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Quarterly Census of Employment and Wages (QCEW)

The Quarterly Census of Employment and Wages (QCEW) program publishes a quarterly count of employment and wages reported by employers, covering approximately 95 percent of wage and salary workers (not including self-employment). It is available at the county, MSA, state and national levels by industry. Data from this series include: ownership, number of units, average number of workers, total wages, and a calculated average weekly wage. Employment activity is reported at the location of the employment. Indiana produces several slightly different data series detailing industry employment.

Source: Indiana Department of Workforce Development and the Bureau of Labor Statistics

Frequently Asked Questions

  • What types of data are collected and reported by the Quarterly Census of Employment and Wages (QCEW) program?
    The QCEW program derives its data from quarterly tax reports submitted to state employment security agencies by over 8 million employers subject to state unemployment insurance (UI) laws and from federal agencies subject to the Unemployment Compensation for Federal Employees (UCFE) program. This includes approximately 95 percent of wage and salary workers (not including self-employment). These reports provide information on the number of people employed and the wages paid to the employees each quarter. The program obtains information on the location and industrial activity of each reported establishment and assigns location and standard industrial classification codes accordingly. This establishment level information is aggregated by industry code to the county level and to higher aggregate levels.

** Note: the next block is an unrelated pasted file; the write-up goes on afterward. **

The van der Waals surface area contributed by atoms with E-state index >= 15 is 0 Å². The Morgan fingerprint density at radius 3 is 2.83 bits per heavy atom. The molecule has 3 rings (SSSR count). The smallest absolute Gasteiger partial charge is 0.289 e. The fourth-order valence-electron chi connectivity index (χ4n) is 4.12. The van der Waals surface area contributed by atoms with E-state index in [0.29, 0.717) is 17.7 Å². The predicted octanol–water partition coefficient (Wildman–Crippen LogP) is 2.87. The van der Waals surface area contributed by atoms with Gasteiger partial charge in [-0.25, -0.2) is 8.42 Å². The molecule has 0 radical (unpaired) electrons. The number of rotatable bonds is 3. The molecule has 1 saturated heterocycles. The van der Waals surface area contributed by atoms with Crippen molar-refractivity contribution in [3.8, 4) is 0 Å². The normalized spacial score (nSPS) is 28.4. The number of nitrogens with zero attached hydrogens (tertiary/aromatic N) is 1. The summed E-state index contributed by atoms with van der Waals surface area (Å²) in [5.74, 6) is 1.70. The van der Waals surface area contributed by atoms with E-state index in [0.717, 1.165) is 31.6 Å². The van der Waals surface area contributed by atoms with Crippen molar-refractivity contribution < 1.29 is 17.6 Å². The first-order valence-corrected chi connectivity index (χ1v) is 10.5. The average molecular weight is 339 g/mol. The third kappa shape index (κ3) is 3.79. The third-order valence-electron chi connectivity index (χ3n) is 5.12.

• Is all information fully disclosed to the public?
    BLS withholds publication of data when necessary to protect the identity and data of cooperating employers. Since QCEW gets reports from every employer in the United States, there are many cases where QCEW detailed data could consist of one or two employers. These data are withheld or "suppressed" in QCEW publications.  Totals at the industry level for the states and the nation include the nondisclosable data suppressed within the detailed tables. However, these totals cannot be used to reveal the suppressed data.
  • Is company size data available from QCEW?
    No, QCEW does not collect data based on company size.  The Census Bureau publishes enterprise size data in its Statistics of U.S. Businesses.  However, QCEW does have size data at the establishment level (see below). 
  • Does the QCEW program have data by establishment size class?
    Yes. For the first quarter of each year, data are tabulated by establishment size class. The size category of each establishment is determined by the March employment level. These size class data are available at the national level by NAICS industry and at the state level by NAICS sector. It is important to note that each establishment of a multi-establishment firm is tabulated separately into the appropriate size category. The total employment level of the reporting multi-establishment firm is not used in the size tabulation.